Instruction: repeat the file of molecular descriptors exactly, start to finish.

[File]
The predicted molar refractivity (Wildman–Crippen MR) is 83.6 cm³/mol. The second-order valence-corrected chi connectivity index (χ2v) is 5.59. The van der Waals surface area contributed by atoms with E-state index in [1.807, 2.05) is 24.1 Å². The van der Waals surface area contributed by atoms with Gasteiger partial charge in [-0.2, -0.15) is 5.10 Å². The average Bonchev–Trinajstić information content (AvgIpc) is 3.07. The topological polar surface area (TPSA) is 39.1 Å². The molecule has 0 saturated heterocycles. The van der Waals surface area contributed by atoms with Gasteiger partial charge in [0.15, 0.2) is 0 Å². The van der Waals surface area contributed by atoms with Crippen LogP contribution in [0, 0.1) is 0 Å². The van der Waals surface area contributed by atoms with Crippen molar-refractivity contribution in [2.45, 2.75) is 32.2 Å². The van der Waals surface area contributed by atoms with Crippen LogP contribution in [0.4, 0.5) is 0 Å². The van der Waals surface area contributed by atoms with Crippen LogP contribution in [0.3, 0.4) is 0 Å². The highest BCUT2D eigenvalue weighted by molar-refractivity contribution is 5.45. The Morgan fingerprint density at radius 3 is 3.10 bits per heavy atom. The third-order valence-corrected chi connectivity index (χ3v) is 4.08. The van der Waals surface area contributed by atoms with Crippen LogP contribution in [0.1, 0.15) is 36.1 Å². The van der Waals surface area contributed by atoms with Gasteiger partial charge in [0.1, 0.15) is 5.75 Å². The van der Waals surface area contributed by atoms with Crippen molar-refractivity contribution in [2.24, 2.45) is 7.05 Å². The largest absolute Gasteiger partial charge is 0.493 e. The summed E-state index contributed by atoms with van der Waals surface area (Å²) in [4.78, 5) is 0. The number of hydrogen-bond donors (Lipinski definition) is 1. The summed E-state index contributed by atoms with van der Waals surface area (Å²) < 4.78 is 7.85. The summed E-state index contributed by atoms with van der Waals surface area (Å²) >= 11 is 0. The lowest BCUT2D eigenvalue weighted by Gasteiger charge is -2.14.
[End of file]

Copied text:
The predicted molar refractivity (Wildman–Crippen MR) is 83.6 cm³/mol. The second-order valence-corrected chi connectivity index (χ2v) is 5.59. The van der Waals surface area contributed by atoms with E-state index in [1.807, 2.05) is 24.1 Å². The van der Waals surface area contributed by atoms with Gasteiger partial charge in [-0.2, -0.15) is 5.10 Å². The average Bonchev–Trinajstić information content (AvgIpc) is 3.07. The topological polar surface area (TPSA) is 39.1 Å². The molecule has 0 saturated heterocycles. The van der Waals surface area contributed by atoms with Gasteiger partial charge in [0.15, 0.2) is 0 Å². The van der Waals surface area contributed by atoms with Crippen LogP contribution in [0, 0.1) is 0 Å². The van der Waals surface area contributed by atoms with Crippen molar-refractivity contribution in [2.45, 2.75) is 32.2 Å². The van der Waals surface area contributed by atoms with Crippen LogP contribution in [0.4, 0.5) is 0 Å². The van der Waals surface area contributed by atoms with Crippen LogP contribution in [0.3, 0.4) is 0 Å². The highest BCUT2D eigenvalue weighted by molar-refractivity contribution is 5.45. The Morgan fingerprint density at radius 3 is 3.10 bits per heavy atom. The third-order valence-corrected chi connectivity index (χ3v) is 4.08. The van der Waals surface area contributed by atoms with Crippen LogP contribution in [0.1, 0.15) is 36.1 Å². The van der Waals surface area contributed by atoms with Gasteiger partial charge in [0.1, 0.15) is 5.75 Å². The van der Waals surface area contributed by atoms with Crippen molar-refractivity contribution in [2.24, 2.45) is 7.05 Å². The largest absolute Gasteiger partial charge is 0.493 e. The summed E-state index contributed by atoms with van der Waals surface area (Å²) in [4.78, 5) is 0. The number of hydrogen-bond donors (Lipinski definition) is 1. The summed E-state index contributed by atoms with van der Waals surface area (Å²) < 4.78 is 7.85. The summed E-state index contributed by atoms with van der Waals surface area (Å²) >= 11 is 0. The lowest BCUT2D eigenvalue weighted by Gasteiger charge is -2.14.